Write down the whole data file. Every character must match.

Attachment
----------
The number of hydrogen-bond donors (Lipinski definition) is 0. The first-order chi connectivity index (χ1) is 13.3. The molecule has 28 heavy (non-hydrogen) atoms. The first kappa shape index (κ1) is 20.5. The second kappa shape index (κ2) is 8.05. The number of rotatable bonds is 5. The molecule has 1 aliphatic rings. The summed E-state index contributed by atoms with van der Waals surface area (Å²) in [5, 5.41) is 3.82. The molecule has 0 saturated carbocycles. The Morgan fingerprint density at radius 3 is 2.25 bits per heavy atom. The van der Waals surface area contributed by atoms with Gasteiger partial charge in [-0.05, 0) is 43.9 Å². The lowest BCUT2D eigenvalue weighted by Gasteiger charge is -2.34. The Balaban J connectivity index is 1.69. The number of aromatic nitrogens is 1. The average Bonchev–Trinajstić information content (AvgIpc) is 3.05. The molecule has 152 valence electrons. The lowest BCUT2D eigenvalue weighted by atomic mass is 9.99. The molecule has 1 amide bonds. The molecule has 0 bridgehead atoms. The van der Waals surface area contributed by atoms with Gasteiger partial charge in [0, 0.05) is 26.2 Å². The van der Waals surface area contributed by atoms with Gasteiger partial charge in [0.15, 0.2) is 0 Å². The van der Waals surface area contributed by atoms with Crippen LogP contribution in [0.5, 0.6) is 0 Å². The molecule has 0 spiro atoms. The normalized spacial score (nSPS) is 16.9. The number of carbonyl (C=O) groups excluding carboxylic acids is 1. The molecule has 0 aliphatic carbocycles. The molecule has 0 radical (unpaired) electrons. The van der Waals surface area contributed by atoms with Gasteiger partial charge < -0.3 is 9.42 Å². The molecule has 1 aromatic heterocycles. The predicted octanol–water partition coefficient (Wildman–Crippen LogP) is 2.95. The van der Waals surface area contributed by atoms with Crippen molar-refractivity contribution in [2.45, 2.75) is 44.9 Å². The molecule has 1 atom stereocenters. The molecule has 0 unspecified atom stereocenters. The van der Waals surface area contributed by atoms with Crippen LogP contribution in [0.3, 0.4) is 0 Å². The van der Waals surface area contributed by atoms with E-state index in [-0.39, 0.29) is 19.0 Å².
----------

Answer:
The number of hydrogen-bond donors (Lipinski definition) is 0. The first-order chi connectivity index (χ1) is 13.3. The molecule has 28 heavy (non-hydrogen) atoms. The first kappa shape index (κ1) is 20.5. The second kappa shape index (κ2) is 8.05. The number of rotatable bonds is 5. The molecule has 1 aliphatic rings. The summed E-state index contributed by atoms with van der Waals surface area (Å²) in [5, 5.41) is 3.82. The molecule has 0 saturated carbocycles. The Morgan fingerprint density at radius 3 is 2.25 bits per heavy atom. The van der Waals surface area contributed by atoms with Gasteiger partial charge in [-0.05, 0) is 43.9 Å². The lowest BCUT2D eigenvalue weighted by Gasteiger charge is -2.34. The Balaban J connectivity index is 1.69. The number of aromatic nitrogens is 1. The average Bonchev–Trinajstić information content (AvgIpc) is 3.05. The molecule has 152 valence electrons. The lowest BCUT2D eigenvalue weighted by atomic mass is 9.99. The molecule has 1 amide bonds. The molecule has 0 bridgehead atoms. The van der Waals surface area contributed by atoms with Gasteiger partial charge in [0, 0.05) is 26.2 Å². The van der Waals surface area contributed by atoms with Gasteiger partial charge in [0.15, 0.2) is 0 Å². The van der Waals surface area contributed by atoms with Crippen LogP contribution in [0.5, 0.6) is 0 Å². The molecule has 0 spiro atoms. The normalized spacial score (nSPS) is 16.9. The number of carbonyl (C=O) groups excluding carboxylic acids is 1. The molecule has 0 aliphatic carbocycles. The molecule has 0 radical (unpaired) electrons. The van der Waals surface area contributed by atoms with Gasteiger partial charge < -0.3 is 9.42 Å². The molecule has 1 aromatic heterocycles. The predicted octanol–water partition coefficient (Wildman–Crippen LogP) is 2.95. The van der Waals surface area contributed by atoms with Crippen molar-refractivity contribution in [2.45, 2.75) is 44.9 Å². The molecule has 1 atom stereocenters. The molecule has 0 unspecified atom stereocenters. The van der Waals surface area contributed by atoms with Crippen LogP contribution in [0.3, 0.4) is 0 Å². The van der Waals surface area contributed by atoms with E-state index in [-0.39, 0.29) is 19.0 Å².